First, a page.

The Book, Cat, & Cat Book Lovers Almanac

of historical trivia regarding books, cats, and other animals. Actually this blog has evolved so that it is described better as a blog about cats in history and culture. And we take as a theme the advice of Aldous Huxley: If you want to be a writer, get some cats. Don't forget to see the archived articles linked at the bottom of the page.

August 6, 2016

August 6, 1637

We may have forgotten that Ben Jonson (June 11, 1572 to August 6, 1637), the author of The Alchemist (1610) and Bartholomew Fayre: A Comedy (1614) was, in his lifetime, considered a  greater dramatist than Shakespeare. We have certainly forgotten the dramatic form called a "masque." A brief note then, precedes our glimpse of cats and women in the imagination of Stuart England.  Masques were a kind of theater with dancing and music, meant to amuse and flatter royalty. We quote from one of several Ben Jonson wrote: The Masque of Queens, (1609). The beginning of this masque, the source of our quoting, is meant to highlight the glittering beauty, by a reversal of the coming attractions.

[The scene opens, with a woman holding]
.... in her hand a torch made of a dead mans arm, lighted, girded with a snake. To whom they all did reverence, and she spake, uttering, by way of question, the end wherefore they earned...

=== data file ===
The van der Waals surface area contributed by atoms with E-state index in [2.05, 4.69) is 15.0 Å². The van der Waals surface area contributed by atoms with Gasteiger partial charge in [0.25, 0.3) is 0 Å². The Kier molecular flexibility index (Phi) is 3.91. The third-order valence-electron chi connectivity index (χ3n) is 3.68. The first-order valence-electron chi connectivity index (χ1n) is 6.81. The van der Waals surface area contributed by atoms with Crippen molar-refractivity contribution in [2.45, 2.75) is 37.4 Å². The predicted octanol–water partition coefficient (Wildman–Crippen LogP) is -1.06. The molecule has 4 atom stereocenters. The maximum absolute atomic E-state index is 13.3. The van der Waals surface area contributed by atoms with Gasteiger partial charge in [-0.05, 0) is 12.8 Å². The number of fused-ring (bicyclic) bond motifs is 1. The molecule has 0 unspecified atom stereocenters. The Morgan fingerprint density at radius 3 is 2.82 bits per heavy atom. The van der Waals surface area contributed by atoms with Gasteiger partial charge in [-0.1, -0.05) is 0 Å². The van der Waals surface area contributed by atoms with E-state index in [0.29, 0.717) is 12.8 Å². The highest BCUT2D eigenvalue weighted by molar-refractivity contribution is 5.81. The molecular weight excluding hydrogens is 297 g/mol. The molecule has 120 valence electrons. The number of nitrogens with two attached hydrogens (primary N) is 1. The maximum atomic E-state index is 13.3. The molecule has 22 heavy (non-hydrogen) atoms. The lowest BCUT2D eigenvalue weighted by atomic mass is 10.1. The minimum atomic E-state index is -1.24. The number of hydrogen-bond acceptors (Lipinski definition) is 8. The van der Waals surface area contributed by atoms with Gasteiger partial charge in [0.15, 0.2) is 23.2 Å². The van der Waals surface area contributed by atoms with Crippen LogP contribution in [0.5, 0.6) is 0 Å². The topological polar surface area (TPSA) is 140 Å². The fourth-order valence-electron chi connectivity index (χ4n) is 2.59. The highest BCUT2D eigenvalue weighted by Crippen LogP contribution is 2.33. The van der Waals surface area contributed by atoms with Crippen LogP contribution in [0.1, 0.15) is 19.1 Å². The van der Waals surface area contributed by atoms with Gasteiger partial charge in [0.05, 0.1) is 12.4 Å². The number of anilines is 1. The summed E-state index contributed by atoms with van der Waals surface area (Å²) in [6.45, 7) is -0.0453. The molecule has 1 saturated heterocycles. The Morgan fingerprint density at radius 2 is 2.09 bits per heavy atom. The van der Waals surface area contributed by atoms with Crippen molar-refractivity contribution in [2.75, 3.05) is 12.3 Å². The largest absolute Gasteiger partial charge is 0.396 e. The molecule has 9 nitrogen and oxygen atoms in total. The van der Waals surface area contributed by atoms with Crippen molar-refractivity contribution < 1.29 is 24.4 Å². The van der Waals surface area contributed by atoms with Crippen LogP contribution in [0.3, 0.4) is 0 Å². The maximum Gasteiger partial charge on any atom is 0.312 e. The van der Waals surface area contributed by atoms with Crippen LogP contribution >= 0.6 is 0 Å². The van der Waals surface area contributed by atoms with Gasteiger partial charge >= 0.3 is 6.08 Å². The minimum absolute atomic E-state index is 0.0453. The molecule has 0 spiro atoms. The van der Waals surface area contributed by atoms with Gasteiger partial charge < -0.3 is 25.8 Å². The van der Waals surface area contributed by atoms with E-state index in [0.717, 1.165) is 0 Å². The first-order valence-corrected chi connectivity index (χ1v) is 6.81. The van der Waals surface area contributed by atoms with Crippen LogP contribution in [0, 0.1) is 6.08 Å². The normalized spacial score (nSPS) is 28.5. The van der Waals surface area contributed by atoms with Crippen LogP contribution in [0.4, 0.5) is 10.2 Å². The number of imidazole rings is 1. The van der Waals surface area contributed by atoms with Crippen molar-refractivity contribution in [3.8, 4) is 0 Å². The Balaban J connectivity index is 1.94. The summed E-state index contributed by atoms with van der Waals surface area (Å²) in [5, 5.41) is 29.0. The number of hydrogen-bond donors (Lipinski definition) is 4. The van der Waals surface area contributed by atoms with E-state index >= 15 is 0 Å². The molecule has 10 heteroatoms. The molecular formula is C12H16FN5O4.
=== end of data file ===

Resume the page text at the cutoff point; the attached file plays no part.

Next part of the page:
Dame. Well done, my Hags! 
And come we fraught with spite, 
To overthrow the glory of this night? 
Holds our great purpose?

Hag. Yes.

Dame. But wants there none 
Of our just number?

Hags. Call us one by one,
And then our dame shall see.

Dame. First, then advance,
My drowsy servant, stupid Ignorance,
Known by thy scaly vesture; and bring on
Thy fearful sister, wild Suspicion,

As she names them they come forward. 
Whose eyes do never sleep; let her knit hands
With quick Credulity, that next her stands,
Who hath but one ear, and that always ope;

Two-faced Falsehood follow in the rope;
And lead on Murmur, with the cheeks deep hung;
She, Malice, whetting of her forked tongue;
And Malice, Impudence, whose forehead's lost;

Let Impudence lead Slander on, to boast
Her oblique look; and to her subtle side,
Thou, black-mouth'd Execration, stand applied;
Draw to thee Bitterness, whose pores sweat gall;

She, flame-ey'd Rage; Rage, Mischief.

Hags. Here we are all...

Dame. Join now our hearts, we faithful opposites
To Fame and Glory. Let not these bright nights
Of honour blaze, thus to offend our eyes;
Shew ourselves truly envious, and let rise
Our wonted rages : do what may beseem

Such names, and natures; Virtue else will deem
Our powers decreas'd, and think us banish'd earth,
No less than heaven. All her antique birth,
As Justice, Faith, she will restore; and, bold

Upon our sloth, retrieve her Age of gold.
We must not let our native manners, thus,
Corrupt with ease. Ill lives not, but in us.
I hate to see these fruits of a soft peace,

And curse the piety gives it such increase.

Let us disturb it then, and blast the light;
Mix hell with heaven, and make nature fight